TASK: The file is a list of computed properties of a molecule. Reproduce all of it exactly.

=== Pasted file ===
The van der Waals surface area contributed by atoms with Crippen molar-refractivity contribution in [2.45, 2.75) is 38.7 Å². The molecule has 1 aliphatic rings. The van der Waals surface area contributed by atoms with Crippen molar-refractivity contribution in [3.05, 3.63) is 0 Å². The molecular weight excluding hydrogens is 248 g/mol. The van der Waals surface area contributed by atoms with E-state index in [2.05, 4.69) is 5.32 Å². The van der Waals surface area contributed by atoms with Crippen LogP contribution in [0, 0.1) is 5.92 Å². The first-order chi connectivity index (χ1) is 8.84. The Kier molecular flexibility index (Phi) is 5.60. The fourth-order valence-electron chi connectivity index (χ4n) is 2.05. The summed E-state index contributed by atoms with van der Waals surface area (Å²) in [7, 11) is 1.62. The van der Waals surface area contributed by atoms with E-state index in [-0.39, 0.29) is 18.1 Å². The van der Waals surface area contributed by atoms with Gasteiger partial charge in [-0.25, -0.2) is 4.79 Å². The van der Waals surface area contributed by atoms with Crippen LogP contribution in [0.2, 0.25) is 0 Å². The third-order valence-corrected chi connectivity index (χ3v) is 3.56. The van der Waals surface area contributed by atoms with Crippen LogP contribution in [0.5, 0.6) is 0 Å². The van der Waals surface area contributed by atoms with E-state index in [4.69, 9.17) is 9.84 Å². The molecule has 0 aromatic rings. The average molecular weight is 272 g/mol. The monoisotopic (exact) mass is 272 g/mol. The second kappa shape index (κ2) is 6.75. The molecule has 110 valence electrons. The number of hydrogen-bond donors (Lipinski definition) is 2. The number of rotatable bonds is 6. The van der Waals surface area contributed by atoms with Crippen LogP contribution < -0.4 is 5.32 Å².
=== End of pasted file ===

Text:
The van der Waals surface area contributed by atoms with Crippen molar-refractivity contribution in [2.45, 2.75) is 38.7 Å². The molecule has 1 aliphatic rings. The van der Waals surface area contributed by atoms with Crippen molar-refractivity contribution in [3.05, 3.63) is 0 Å². The molecular weight excluding hydrogens is 248 g/mol. The van der Waals surface area contributed by atoms with E-state index in [2.05, 4.69) is 5.32 Å². The van der Waals surface area contributed by atoms with Crippen LogP contribution in [0, 0.1) is 5.92 Å². The first-order chi connectivity index (χ1) is 8.84. The Kier molecular flexibility index (Phi) is 5.60. The fourth-order valence-electron chi connectivity index (χ4n) is 2.05. The summed E-state index contributed by atoms with van der Waals surface area (Å²) in [7, 11) is 1.62. The van der Waals surface area contributed by atoms with E-state index in [-0.39, 0.29) is 18.1 Å². The van der Waals surface area contributed by atoms with Gasteiger partial charge in [-0.25, -0.2) is 4.79 Å². The van der Waals surface area contributed by atoms with Crippen LogP contribution in [0.2, 0.25) is 0 Å². The third-order valence-corrected chi connectivity index (χ3v) is 3.56. The van der Waals surface area contributed by atoms with Crippen LogP contribution in [0.5, 0.6) is 0 Å². The van der Waals surface area contributed by atoms with E-state index in [4.69, 9.17) is 9.84 Å². The molecule has 0 aromatic rings. The average molecular weight is 272 g/mol. The monoisotopic (exact) mass is 272 g/mol. The second kappa shape index (κ2) is 6.75. The molecule has 110 valence electrons. The number of hydrogen-bond donors (Lipinski definition) is 2. The number of rotatable bonds is 6. The van der Waals surface area contributed by atoms with Crippen LogP contribution < -0.4 is 5.32 Å².